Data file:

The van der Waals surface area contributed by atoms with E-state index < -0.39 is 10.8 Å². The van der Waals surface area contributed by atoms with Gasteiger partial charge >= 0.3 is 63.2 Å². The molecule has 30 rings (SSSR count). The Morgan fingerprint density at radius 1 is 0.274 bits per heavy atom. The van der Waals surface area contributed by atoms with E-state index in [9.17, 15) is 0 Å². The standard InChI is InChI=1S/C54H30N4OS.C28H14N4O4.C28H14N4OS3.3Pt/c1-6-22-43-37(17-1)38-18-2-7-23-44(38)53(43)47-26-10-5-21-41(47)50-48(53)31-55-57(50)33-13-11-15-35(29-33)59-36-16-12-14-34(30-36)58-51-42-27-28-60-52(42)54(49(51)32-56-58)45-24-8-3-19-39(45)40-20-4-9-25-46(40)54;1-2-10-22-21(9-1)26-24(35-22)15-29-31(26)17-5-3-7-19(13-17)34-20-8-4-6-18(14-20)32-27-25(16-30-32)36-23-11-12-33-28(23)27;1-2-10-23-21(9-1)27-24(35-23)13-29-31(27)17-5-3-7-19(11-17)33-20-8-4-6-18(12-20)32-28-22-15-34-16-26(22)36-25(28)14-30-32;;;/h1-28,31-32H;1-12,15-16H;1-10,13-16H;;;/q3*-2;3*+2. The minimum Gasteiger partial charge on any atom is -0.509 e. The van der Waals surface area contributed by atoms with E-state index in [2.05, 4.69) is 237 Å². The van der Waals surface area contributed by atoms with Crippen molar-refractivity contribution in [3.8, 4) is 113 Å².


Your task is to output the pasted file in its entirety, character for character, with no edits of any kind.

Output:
The van der Waals surface area contributed by atoms with E-state index < -0.39 is 10.8 Å². The van der Waals surface area contributed by atoms with Gasteiger partial charge >= 0.3 is 63.2 Å². The molecule has 30 rings (SSSR count). The Morgan fingerprint density at radius 1 is 0.274 bits per heavy atom. The van der Waals surface area contributed by atoms with E-state index in [9.17, 15) is 0 Å². The standard InChI is InChI=1S/C54H30N4OS.C28H14N4O4.C28H14N4OS3.3Pt/c1-6-22-43-37(17-1)38-18-2-7-23-44(38)53(43)47-26-10-5-21-41(47)50-48(53)31-55-57(50)33-13-11-15-35(29-33)59-36-16-12-14-34(30-36)58-51-42-27-28-60-52(42)54(49(51)32-56-58)45-24-8-3-19-39(45)40-20-4-9-25-46(40)54;1-2-10-22-21(9-1)26-24(35-22)15-29-31(26)17-5-3-7-19(13-17)34-20-8-4-6-18(14-20)32-27-25(16-30-32)36-23-11-12-33-28(23)27;1-2-10-23-21(9-1)27-24(35-23)13-29-31(27)17-5-3-7-19(11-17)33-20-8-4-6-18(12-20)32-28-22-15-34-16-26(22)36-25(28)14-30-32;;;/h1-28,31-32H;1-12,15-16H;1-10,13-16H;;;/q3*-2;3*+2. The minimum Gasteiger partial charge on any atom is -0.509 e. The van der Waals surface area contributed by atoms with E-state index in [2.05, 4.69) is 237 Å². The van der Waals surface area contributed by atoms with Crippen molar-refractivity contribution in [3.8, 4) is 113 Å².